The second paragraph in the Times tells us: "His publicist, Yvette Noel-Schure, confirmed his death but did not report a cause. In a statement, the Carver County sheriff, Jim Olson, said that deputies responded to an emergency call at 9:43 a.m. 'When deputies and medical personnel arrived,' he said, 'they found an unresponsive adult male in the elevator. Emergency medical workers attempted to provide lifesaving CPR, but were unable to revive the victim. He was pronounced deceased at 10:07 a.m." We are into a straight news story that will give the reader the facts, as then known, and nothing more. The thought pieces, the remembrances will come later.

USA Today followed the same pattern: "Prince, a game-changer in popular music, died Thursday at his Paisley Park compound in the Minneapolis suburb of Chanhassen. He was 57." The second paragraph traces the same events as did the Times.

Framing Breaking News to Set Up a Continuing Story

Remember the tasks that beginnings are responsible for: (1) Attracting attention; (2) Establishing the subject; (3) Setting the tone; (4) Guiding or bridging into the article that follows. Keeping these obligations in mind, editors and writers -- with a continuing story such as the death of Prince -- start thinking about how to pursue later coverage.

So, creative minds turn more creative.

Lorena Blas in USA Today wrote: "Purple rained everywhere this weekend. From Coachella in Southern California to Jazz Fest in New Orleans and the Boss' concert in Brooklyn, N.Y., music lovers paid tribute to Prince, who was cremated and memorialized in a private ceremony Saturday at his Paisley Park home outside Minneapolis." And so forth.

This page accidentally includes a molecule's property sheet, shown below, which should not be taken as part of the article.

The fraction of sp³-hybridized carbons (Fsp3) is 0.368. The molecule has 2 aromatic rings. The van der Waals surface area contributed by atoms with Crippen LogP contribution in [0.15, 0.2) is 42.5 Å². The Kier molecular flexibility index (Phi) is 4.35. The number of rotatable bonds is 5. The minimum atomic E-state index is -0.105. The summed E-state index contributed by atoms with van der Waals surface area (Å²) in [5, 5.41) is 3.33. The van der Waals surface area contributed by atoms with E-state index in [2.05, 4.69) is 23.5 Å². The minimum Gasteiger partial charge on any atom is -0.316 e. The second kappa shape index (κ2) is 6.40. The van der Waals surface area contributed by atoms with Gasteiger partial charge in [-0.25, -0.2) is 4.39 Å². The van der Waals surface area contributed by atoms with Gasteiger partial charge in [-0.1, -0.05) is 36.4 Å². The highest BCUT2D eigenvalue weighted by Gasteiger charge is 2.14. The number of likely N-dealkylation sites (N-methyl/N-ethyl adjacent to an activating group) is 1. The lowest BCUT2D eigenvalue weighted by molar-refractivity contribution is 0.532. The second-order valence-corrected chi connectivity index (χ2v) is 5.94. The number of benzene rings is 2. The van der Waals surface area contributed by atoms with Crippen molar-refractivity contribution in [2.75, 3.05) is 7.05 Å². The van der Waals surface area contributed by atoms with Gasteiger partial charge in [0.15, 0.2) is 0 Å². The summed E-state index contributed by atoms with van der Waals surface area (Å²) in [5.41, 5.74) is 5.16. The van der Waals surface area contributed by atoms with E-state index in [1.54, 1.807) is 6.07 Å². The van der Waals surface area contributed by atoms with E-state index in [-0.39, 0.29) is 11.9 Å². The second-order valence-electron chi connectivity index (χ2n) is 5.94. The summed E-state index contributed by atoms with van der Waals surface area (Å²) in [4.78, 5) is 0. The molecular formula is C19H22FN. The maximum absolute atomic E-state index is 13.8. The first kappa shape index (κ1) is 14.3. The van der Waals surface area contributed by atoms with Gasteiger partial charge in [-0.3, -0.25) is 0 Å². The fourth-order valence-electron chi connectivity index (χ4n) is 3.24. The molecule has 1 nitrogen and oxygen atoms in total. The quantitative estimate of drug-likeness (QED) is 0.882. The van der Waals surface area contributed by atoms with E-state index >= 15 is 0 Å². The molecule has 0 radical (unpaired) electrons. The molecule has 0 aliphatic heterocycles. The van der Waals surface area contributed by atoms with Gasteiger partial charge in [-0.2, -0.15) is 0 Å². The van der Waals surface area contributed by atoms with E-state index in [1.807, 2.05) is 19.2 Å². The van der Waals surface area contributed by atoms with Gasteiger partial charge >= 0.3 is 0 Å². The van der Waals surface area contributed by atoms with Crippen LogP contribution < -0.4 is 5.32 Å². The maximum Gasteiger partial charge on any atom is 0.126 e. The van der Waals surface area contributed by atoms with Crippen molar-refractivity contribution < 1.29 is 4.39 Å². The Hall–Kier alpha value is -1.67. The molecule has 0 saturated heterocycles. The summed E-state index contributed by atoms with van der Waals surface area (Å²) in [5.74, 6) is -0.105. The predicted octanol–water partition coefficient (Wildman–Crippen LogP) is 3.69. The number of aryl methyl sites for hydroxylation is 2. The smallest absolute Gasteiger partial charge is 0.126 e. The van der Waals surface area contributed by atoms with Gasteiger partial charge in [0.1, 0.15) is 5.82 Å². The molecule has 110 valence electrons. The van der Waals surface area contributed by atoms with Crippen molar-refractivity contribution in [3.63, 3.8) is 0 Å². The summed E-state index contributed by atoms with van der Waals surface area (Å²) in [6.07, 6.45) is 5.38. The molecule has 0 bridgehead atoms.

Jon Caramanica in the Times wrote: "In 1993, Prince decided he'd had enough. His longtime struggles with his record label, Warner Bros., had left him wanting to reassert control over his creative life. The company might own his music, he reasoned, but it did not own him. So he changed his name to an unpronounceable glyph, a highly stylized overlay of the symbols for man and woman. Prince, as was made clear in that moment, existed in a place beyond convention." And so on.

For the Washington Post, Matt Schudel and Emily Langer wrote: "A musical chameleon and flamboyant showman who never stopped evolving, Prince was one of the music world's most enigmatic superstars. He celebrated unabashed hedonism, sang of broken hearts and spiritual longing and had a mysterious personal identity that defied easy definition." And so on.

Know what you want to accomplish. Consider what is the best path to achieving the kind of coverage appropriate for you, for your subject matter, for your publication, for your reader. And remember that everything you do depends on how you begin.

Peter P. Jacobi is a Professor Emeritus at Indiana University. He is a writing and editing consultant for numerous associations and magazines, speech coach, and workshop leader for various institutions and corporations. He can be reached at 812-334-0063.

Add your comment.

« Digital Layout Challenges Explored | Top | Facebook as a News Source »